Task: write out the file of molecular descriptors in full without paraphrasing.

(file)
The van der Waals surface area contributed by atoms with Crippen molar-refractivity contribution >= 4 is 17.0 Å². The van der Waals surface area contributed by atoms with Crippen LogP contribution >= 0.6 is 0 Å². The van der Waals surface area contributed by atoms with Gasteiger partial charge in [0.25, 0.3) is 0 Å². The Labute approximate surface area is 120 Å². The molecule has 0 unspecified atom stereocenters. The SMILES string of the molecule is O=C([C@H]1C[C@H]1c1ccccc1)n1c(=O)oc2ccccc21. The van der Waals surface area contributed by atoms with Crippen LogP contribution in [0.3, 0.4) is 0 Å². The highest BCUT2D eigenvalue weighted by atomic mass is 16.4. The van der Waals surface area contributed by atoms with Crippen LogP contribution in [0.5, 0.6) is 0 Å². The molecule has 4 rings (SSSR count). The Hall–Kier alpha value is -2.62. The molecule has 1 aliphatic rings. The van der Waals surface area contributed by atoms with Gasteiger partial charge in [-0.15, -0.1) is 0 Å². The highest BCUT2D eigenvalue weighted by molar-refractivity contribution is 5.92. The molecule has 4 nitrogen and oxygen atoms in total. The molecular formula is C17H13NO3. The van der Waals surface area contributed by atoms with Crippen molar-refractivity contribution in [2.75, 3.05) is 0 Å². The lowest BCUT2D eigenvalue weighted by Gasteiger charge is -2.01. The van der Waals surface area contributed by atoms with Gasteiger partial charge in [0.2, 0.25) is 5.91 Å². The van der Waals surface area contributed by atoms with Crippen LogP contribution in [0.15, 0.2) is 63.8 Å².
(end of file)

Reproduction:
The van der Waals surface area contributed by atoms with Crippen molar-refractivity contribution >= 4 is 17.0 Å². The van der Waals surface area contributed by atoms with Crippen LogP contribution >= 0.6 is 0 Å². The van der Waals surface area contributed by atoms with Gasteiger partial charge in [0.25, 0.3) is 0 Å². The Labute approximate surface area is 120 Å². The molecule has 0 unspecified atom stereocenters. The SMILES string of the molecule is O=C([C@H]1C[C@H]1c1ccccc1)n1c(=O)oc2ccccc21. The van der Waals surface area contributed by atoms with Crippen LogP contribution in [0.3, 0.4) is 0 Å². The highest BCUT2D eigenvalue weighted by atomic mass is 16.4. The van der Waals surface area contributed by atoms with Crippen LogP contribution in [0.5, 0.6) is 0 Å². The molecule has 4 rings (SSSR count). The Hall–Kier alpha value is -2.62. The molecule has 1 aliphatic rings. The van der Waals surface area contributed by atoms with Gasteiger partial charge in [-0.15, -0.1) is 0 Å². The highest BCUT2D eigenvalue weighted by molar-refractivity contribution is 5.92. The molecule has 4 nitrogen and oxygen atoms in total. The molecular formula is C17H13NO3. The van der Waals surface area contributed by atoms with Crippen molar-refractivity contribution in [2.75, 3.05) is 0 Å². The lowest BCUT2D eigenvalue weighted by Gasteiger charge is -2.01. The van der Waals surface area contributed by atoms with Gasteiger partial charge in [0.2, 0.25) is 5.91 Å². The van der Waals surface area contributed by atoms with Crippen LogP contribution in [0.15, 0.2) is 63.8 Å².